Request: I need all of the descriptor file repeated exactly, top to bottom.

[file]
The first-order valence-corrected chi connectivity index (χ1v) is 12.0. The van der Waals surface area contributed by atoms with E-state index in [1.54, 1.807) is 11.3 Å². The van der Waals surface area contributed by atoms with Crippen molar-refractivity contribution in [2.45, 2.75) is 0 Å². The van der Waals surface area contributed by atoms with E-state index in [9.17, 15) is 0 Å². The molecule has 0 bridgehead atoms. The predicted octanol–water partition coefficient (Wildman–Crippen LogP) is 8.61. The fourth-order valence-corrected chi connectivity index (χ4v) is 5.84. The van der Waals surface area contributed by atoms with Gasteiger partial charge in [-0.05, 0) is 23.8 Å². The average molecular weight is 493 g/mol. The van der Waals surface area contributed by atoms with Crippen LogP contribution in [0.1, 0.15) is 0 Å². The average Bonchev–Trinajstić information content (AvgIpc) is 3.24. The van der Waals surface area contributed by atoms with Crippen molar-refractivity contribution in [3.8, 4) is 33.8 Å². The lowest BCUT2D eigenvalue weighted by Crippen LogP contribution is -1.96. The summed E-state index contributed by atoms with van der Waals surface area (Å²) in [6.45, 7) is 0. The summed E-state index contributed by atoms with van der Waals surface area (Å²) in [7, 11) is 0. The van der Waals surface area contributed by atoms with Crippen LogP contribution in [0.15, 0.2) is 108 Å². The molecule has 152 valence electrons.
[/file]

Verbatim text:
The first-order valence-corrected chi connectivity index (χ1v) is 12.0. The van der Waals surface area contributed by atoms with E-state index in [1.54, 1.807) is 11.3 Å². The van der Waals surface area contributed by atoms with Crippen molar-refractivity contribution in [2.45, 2.75) is 0 Å². The van der Waals surface area contributed by atoms with E-state index in [9.17, 15) is 0 Å². The molecule has 0 bridgehead atoms. The predicted octanol–water partition coefficient (Wildman–Crippen LogP) is 8.61. The fourth-order valence-corrected chi connectivity index (χ4v) is 5.84. The van der Waals surface area contributed by atoms with Gasteiger partial charge in [-0.05, 0) is 23.8 Å². The average molecular weight is 493 g/mol. The van der Waals surface area contributed by atoms with Crippen LogP contribution in [0.1, 0.15) is 0 Å². The average Bonchev–Trinajstić information content (AvgIpc) is 3.24. The van der Waals surface area contributed by atoms with Crippen molar-refractivity contribution in [3.8, 4) is 33.8 Å². The lowest BCUT2D eigenvalue weighted by Crippen LogP contribution is -1.96. The summed E-state index contributed by atoms with van der Waals surface area (Å²) in [6.45, 7) is 0. The summed E-state index contributed by atoms with van der Waals surface area (Å²) in [7, 11) is 0. The van der Waals surface area contributed by atoms with Crippen LogP contribution in [0.15, 0.2) is 108 Å². The molecule has 152 valence electrons.